Betty & Coretta
What parents need to know
Parents Need to Know
Parents need to know that Betty & Coretta is a biographical story about the widows of Malcolm X and Martin Luther King Jr. The movie is set during the civil rights movement, so you'll see video footage of violent exchanges between police and protesters, the firebombing of a family's house, and a re-enactment of Malcolm X's assassination. Language ("son of a bitch," "hell," "damn") is sparse, and sexual content is limited to references of King's marital infidelity. This moving story offers a unique glimpse into the historical events of this time period, shown from the point of view of the women who shouldered the weight of the cause after their husbands were killed for their work.
What's the story?
Angela Bassett and Mary J. Blige star as recognizable widows of the civil rights movement in BETTY & CORETTA. The story opens shortly before the assassination of Malcolm X (Lindsay Owens Pierre), which leaves his wife, Betty (Blige), the single parent of four girls (plus twins born a few months later). Financial insecurity and the misunderstood messages of her husband's controversial legacy leave Betty with an uncertain future. Bassett plays Coretta, wife of Martin Luther King Jr. (Malik Yoba), who is also thrust into single parenthood with her husband's violent death. When their paths cross in later years, these women's shared experiences forge an indelible friendship that belies their late husbands' conflicting views and sees them through the ups and downs of raising their families and continuing the men's activism.
Is it any good?
Betty & Coretta is a poignant tribute to the courage and fortitude of two unexpected civil rights heroes. It's narrated by celebrated actress Ruby Dee, whose firsthand accounts of the women she knew through her own activist work frame the movie's segments. For many, this will be an introduction to these two figures who typically blend into the scenery in history's telling of their famous husbands' work on behalf of human liberty. But the movie makes a strong case for their own place in the books, earned by Betty's and Coretta's willingness to step up and carry the load left behind when their husbands were killed.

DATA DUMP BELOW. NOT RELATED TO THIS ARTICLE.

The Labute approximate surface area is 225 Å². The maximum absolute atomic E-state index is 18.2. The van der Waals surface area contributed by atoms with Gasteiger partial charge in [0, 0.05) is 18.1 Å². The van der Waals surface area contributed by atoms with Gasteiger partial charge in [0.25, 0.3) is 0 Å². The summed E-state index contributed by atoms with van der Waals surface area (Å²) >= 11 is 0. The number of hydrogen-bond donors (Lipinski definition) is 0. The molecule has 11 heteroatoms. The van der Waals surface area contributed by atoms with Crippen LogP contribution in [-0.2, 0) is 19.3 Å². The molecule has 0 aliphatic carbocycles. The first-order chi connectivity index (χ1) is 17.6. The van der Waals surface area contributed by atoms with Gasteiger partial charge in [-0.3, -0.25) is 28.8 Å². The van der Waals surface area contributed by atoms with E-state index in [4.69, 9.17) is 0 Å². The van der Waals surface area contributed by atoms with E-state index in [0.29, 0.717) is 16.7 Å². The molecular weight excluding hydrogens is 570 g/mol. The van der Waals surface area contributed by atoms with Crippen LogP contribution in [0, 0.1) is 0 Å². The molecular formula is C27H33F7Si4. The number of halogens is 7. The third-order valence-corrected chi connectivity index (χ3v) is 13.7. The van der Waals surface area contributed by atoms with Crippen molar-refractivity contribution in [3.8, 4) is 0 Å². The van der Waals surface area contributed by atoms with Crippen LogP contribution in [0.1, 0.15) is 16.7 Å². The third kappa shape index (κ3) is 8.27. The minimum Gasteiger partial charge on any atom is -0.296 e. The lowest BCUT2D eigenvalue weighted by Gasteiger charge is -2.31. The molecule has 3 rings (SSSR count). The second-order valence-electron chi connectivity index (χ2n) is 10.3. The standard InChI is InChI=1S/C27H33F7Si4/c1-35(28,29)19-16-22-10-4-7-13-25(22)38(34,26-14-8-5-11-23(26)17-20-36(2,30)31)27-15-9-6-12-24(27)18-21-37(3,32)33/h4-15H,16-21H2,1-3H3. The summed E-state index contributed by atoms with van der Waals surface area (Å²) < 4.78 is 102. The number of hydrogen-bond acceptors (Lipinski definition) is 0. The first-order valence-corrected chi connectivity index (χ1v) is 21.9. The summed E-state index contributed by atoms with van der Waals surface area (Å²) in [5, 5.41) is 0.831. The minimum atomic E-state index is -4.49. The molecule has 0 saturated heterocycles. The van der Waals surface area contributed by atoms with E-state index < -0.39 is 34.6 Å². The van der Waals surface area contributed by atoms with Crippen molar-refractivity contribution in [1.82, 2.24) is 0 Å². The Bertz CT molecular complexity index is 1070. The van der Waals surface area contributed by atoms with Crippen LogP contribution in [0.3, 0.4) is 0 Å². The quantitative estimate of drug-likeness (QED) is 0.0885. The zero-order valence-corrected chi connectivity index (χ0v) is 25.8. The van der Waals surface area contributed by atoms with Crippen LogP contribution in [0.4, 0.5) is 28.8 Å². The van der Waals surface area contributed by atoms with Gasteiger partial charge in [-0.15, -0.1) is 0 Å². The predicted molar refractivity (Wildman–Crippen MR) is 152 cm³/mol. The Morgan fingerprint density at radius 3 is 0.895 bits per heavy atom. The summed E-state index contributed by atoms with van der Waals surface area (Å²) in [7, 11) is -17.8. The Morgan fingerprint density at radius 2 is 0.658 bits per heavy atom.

But following two stories over the course of three decades is no small undertaking for a TV movie, and it suffers a bit from an inconsistent pace. It's often difficult to follow the timeline (especially since the actresses themselves don't seem to age much), and rarely do the characters or narrator reference the passage of years in quantifiable terms. In light of this, viewers will have an easier time keeping up with the story's progress if they have some familiarity with the major events in the civil rights movement and its aftermath. In any case, it's a beautifully crafted tale punctuated by passionate lead performances that shed light on these brave women's lives and may encourage further research and discussion about this turning point in American history.
Families can talk about...
Families can talk about the legacies left by Betty and Coretta. What unique characteristics mark each one's work for human rights? Do their messages transcend the African-American cause? What other groups continue to be influenced by their work?
Read more about the conflicting policies preached by Martin Luther King Jr. and Malcolm X. What life experiences contributed to their differing views on protest? Did each serve the cause equally?
Reflect on race relations today. What progress have we made toward true equality? Does the media ever perpetuate racial stereotypes? What impact can this have?